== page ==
Micromachines (Basel). 2023 Jan 12;14(1):192. doi: 10.3390/mi14010192.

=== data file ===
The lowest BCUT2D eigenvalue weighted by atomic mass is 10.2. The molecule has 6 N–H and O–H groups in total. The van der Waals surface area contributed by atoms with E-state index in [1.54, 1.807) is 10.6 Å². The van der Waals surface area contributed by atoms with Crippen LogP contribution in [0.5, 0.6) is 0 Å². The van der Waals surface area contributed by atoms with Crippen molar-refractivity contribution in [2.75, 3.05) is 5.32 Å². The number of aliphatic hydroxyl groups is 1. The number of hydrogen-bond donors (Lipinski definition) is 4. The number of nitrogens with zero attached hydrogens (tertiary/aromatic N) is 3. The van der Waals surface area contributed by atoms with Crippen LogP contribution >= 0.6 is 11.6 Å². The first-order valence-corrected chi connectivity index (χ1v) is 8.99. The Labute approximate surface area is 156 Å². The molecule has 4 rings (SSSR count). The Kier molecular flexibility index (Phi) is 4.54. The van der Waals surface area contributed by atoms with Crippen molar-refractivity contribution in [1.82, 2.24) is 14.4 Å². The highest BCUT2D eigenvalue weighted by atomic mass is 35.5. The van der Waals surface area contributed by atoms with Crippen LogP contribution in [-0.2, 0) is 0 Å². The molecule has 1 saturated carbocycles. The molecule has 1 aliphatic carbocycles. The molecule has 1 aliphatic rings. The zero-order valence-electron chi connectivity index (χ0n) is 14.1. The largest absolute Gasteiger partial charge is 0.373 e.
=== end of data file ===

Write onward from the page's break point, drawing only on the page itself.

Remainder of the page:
Porous carbons are highly attractive and demanding materials which could be prepared using biomass waste; thus, they are promising for enhanced electrochemical capacitive performance in capacitors and cycling efficiency in Li-ion batteries. Herein, biomass (rice husk)-derived activated carbon was synthesized via a facile chemical route and used as anode materials for Li-ion batteries. Various characterization techniques were used to study the structural and morphological properties of the prepared activated carbon. The prepared activated carbon possessed a carbon structure with a certain degree of amorphousness. The morphology of the activated carbon was of spherical shape with a particle size of ~40-90 nm. Raman studies revealed the characteristic peaks of carbon present in the prepared activated carbon. The electrochemical studies evaluated for the fabricated coin cell with the activated carbon anode showed that the cell delivered a discharge capacity of ~321 mAhg-1 at a current density of 100 mAg-1 for the first cycle, and maintained a capacity of ~253 mAhg-1 for 400 cycles. The capacity retention was found to be higher (~81%) with 92.3% coulombic efficiency even after 400 cycles, which showed excellent cyclic reversibility and stability compared to commercial activated carbon. These results allow the waste biomass-derived anode to overcome the problem of cyclic stability and capacity performance. This study provides an insight for the fabrication of anodes from the rice husk which can be redirected into creating valuable renewable energy storage devices in the future, and the product could be a socially and ethically acceptable product.